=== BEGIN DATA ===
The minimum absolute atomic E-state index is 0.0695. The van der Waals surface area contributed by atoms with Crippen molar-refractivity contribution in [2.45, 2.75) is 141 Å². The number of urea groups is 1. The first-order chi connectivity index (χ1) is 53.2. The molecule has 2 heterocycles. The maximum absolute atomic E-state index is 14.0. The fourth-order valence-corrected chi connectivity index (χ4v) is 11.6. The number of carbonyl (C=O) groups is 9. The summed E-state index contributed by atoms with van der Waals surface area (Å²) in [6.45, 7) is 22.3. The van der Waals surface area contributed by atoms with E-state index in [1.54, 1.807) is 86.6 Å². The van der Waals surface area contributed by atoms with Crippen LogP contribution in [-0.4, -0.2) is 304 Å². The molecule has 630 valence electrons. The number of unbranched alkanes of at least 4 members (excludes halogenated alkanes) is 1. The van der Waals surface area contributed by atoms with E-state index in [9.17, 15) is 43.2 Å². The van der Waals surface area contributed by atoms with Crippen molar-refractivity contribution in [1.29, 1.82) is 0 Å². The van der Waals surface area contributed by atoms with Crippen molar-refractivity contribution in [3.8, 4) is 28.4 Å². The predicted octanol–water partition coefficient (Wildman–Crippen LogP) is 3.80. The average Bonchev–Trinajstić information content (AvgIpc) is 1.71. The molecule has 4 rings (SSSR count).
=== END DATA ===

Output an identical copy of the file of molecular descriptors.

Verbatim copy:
The minimum absolute atomic E-state index is 0.0695. The van der Waals surface area contributed by atoms with Crippen molar-refractivity contribution in [2.45, 2.75) is 141 Å². The number of urea groups is 1. The first-order chi connectivity index (χ1) is 53.2. The molecule has 2 heterocycles. The maximum absolute atomic E-state index is 14.0. The fourth-order valence-corrected chi connectivity index (χ4v) is 11.6. The number of carbonyl (C=O) groups is 9. The summed E-state index contributed by atoms with van der Waals surface area (Å²) in [6.45, 7) is 22.3. The van der Waals surface area contributed by atoms with E-state index in [1.54, 1.807) is 86.6 Å². The van der Waals surface area contributed by atoms with Crippen LogP contribution in [-0.4, -0.2) is 304 Å². The molecule has 630 valence electrons. The number of unbranched alkanes of at least 4 members (excludes halogenated alkanes) is 1. The van der Waals surface area contributed by atoms with E-state index in [9.17, 15) is 43.2 Å². The van der Waals surface area contributed by atoms with Crippen molar-refractivity contribution in [1.29, 1.82) is 0 Å². The van der Waals surface area contributed by atoms with Crippen molar-refractivity contribution in [3.8, 4) is 28.4 Å². The predicted octanol–water partition coefficient (Wildman–Crippen LogP) is 3.80. The average Bonchev–Trinajstić information content (AvgIpc) is 1.71. The molecule has 4 rings (SSSR count).